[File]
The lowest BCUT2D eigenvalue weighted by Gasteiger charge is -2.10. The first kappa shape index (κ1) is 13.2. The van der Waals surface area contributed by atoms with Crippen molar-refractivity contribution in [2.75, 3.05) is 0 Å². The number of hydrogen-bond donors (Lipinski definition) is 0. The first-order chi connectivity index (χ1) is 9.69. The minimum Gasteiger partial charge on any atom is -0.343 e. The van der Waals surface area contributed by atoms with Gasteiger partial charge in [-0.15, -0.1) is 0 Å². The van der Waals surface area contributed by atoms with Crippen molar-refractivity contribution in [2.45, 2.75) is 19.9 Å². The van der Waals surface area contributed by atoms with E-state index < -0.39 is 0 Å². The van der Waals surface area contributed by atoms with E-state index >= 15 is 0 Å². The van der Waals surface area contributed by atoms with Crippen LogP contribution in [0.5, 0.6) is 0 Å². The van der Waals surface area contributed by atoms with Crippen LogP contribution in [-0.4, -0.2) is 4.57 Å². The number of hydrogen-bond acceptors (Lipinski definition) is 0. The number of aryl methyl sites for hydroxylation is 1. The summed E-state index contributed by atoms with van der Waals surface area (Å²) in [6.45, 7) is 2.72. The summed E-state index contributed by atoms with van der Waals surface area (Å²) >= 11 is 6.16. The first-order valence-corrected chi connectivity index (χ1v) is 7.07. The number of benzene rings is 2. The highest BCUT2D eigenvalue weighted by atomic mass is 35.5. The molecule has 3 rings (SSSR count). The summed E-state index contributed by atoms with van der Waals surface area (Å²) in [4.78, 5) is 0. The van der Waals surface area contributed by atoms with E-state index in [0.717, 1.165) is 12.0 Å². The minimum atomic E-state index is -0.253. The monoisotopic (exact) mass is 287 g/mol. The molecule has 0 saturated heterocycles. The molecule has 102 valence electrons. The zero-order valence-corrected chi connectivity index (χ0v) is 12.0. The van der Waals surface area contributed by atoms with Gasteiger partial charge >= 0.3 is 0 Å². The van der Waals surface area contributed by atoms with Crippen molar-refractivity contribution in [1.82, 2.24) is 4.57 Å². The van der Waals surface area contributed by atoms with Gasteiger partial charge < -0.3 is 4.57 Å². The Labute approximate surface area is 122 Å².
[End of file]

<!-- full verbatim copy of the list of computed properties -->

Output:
The lowest BCUT2D eigenvalue weighted by Gasteiger charge is -2.10. The first kappa shape index (κ1) is 13.2. The van der Waals surface area contributed by atoms with Crippen molar-refractivity contribution in [2.75, 3.05) is 0 Å². The number of hydrogen-bond donors (Lipinski definition) is 0. The first-order chi connectivity index (χ1) is 9.69. The minimum Gasteiger partial charge on any atom is -0.343 e. The van der Waals surface area contributed by atoms with Gasteiger partial charge in [-0.15, -0.1) is 0 Å². The van der Waals surface area contributed by atoms with Crippen molar-refractivity contribution in [2.45, 2.75) is 19.9 Å². The van der Waals surface area contributed by atoms with E-state index < -0.39 is 0 Å². The van der Waals surface area contributed by atoms with E-state index >= 15 is 0 Å². The van der Waals surface area contributed by atoms with Crippen LogP contribution in [0.5, 0.6) is 0 Å². The van der Waals surface area contributed by atoms with Crippen LogP contribution in [-0.4, -0.2) is 4.57 Å². The number of hydrogen-bond acceptors (Lipinski definition) is 0. The number of aryl methyl sites for hydroxylation is 1. The summed E-state index contributed by atoms with van der Waals surface area (Å²) in [6.45, 7) is 2.72. The summed E-state index contributed by atoms with van der Waals surface area (Å²) >= 11 is 6.16. The first-order valence-corrected chi connectivity index (χ1v) is 7.07. The number of benzene rings is 2. The highest BCUT2D eigenvalue weighted by atomic mass is 35.5. The molecule has 3 rings (SSSR count). The summed E-state index contributed by atoms with van der Waals surface area (Å²) in [4.78, 5) is 0. The van der Waals surface area contributed by atoms with E-state index in [0.717, 1.165) is 12.0 Å². The minimum atomic E-state index is -0.253. The monoisotopic (exact) mass is 287 g/mol. The molecule has 0 saturated heterocycles. The molecule has 102 valence electrons. The zero-order valence-corrected chi connectivity index (χ0v) is 12.0. The van der Waals surface area contributed by atoms with Gasteiger partial charge >= 0.3 is 0 Å². The van der Waals surface area contributed by atoms with Crippen molar-refractivity contribution in [1.82, 2.24) is 4.57 Å². The van der Waals surface area contributed by atoms with Gasteiger partial charge < -0.3 is 4.57 Å². The Labute approximate surface area is 122 Å².